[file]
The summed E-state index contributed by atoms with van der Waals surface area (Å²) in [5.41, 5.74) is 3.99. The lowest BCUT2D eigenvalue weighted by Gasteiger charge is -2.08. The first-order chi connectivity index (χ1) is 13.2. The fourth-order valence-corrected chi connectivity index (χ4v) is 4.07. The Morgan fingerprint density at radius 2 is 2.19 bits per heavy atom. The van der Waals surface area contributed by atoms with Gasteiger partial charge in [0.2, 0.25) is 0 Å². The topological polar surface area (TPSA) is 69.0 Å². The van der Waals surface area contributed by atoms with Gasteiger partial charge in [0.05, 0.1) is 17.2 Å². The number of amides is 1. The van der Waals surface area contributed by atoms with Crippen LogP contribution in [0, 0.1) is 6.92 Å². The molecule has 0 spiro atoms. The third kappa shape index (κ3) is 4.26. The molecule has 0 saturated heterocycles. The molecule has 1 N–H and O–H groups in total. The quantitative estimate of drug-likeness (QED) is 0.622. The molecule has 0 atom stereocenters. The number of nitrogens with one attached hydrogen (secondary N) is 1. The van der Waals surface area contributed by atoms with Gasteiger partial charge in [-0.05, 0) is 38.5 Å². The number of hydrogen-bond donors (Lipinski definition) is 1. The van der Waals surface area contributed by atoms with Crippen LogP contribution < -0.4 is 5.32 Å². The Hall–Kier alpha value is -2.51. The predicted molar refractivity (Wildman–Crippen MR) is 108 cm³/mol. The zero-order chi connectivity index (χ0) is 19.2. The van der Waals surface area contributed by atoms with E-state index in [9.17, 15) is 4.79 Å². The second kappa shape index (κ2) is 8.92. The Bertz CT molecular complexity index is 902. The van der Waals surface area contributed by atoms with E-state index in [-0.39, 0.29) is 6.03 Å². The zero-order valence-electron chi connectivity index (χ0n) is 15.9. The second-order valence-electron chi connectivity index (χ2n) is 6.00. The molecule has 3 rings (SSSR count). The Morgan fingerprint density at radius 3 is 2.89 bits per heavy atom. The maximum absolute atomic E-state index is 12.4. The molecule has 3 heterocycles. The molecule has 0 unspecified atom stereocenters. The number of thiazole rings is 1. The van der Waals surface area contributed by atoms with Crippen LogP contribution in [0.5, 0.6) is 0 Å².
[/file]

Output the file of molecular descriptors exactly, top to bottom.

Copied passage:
The summed E-state index contributed by atoms with van der Waals surface area (Å²) in [5.41, 5.74) is 3.99. The lowest BCUT2D eigenvalue weighted by Gasteiger charge is -2.08. The first-order chi connectivity index (χ1) is 13.2. The fourth-order valence-corrected chi connectivity index (χ4v) is 4.07. The Morgan fingerprint density at radius 2 is 2.19 bits per heavy atom. The van der Waals surface area contributed by atoms with Gasteiger partial charge in [0.2, 0.25) is 0 Å². The topological polar surface area (TPSA) is 69.0 Å². The van der Waals surface area contributed by atoms with Gasteiger partial charge in [0.05, 0.1) is 17.2 Å². The number of amides is 1. The van der Waals surface area contributed by atoms with Crippen LogP contribution in [0, 0.1) is 6.92 Å². The molecule has 0 spiro atoms. The third kappa shape index (κ3) is 4.26. The molecule has 0 saturated heterocycles. The molecule has 1 N–H and O–H groups in total. The quantitative estimate of drug-likeness (QED) is 0.622. The molecule has 0 atom stereocenters. The number of nitrogens with one attached hydrogen (secondary N) is 1. The van der Waals surface area contributed by atoms with Gasteiger partial charge in [-0.05, 0) is 38.5 Å². The number of hydrogen-bond donors (Lipinski definition) is 1. The van der Waals surface area contributed by atoms with Crippen LogP contribution < -0.4 is 5.32 Å². The Hall–Kier alpha value is -2.51. The predicted molar refractivity (Wildman–Crippen MR) is 108 cm³/mol. The zero-order chi connectivity index (χ0) is 19.2. The van der Waals surface area contributed by atoms with E-state index in [9.17, 15) is 4.79 Å². The second kappa shape index (κ2) is 8.92. The Bertz CT molecular complexity index is 902. The van der Waals surface area contributed by atoms with E-state index in [-0.39, 0.29) is 6.03 Å². The zero-order valence-electron chi connectivity index (χ0n) is 15.9. The second-order valence-electron chi connectivity index (χ2n) is 6.00. The molecule has 3 rings (SSSR count). The Morgan fingerprint density at radius 3 is 2.89 bits per heavy atom. The maximum absolute atomic E-state index is 12.4. The molecule has 3 heterocycles. The molecule has 0 unspecified atom stereocenters. The number of thiazole rings is 1. The van der Waals surface area contributed by atoms with Crippen LogP contribution in [0.5, 0.6) is 0 Å².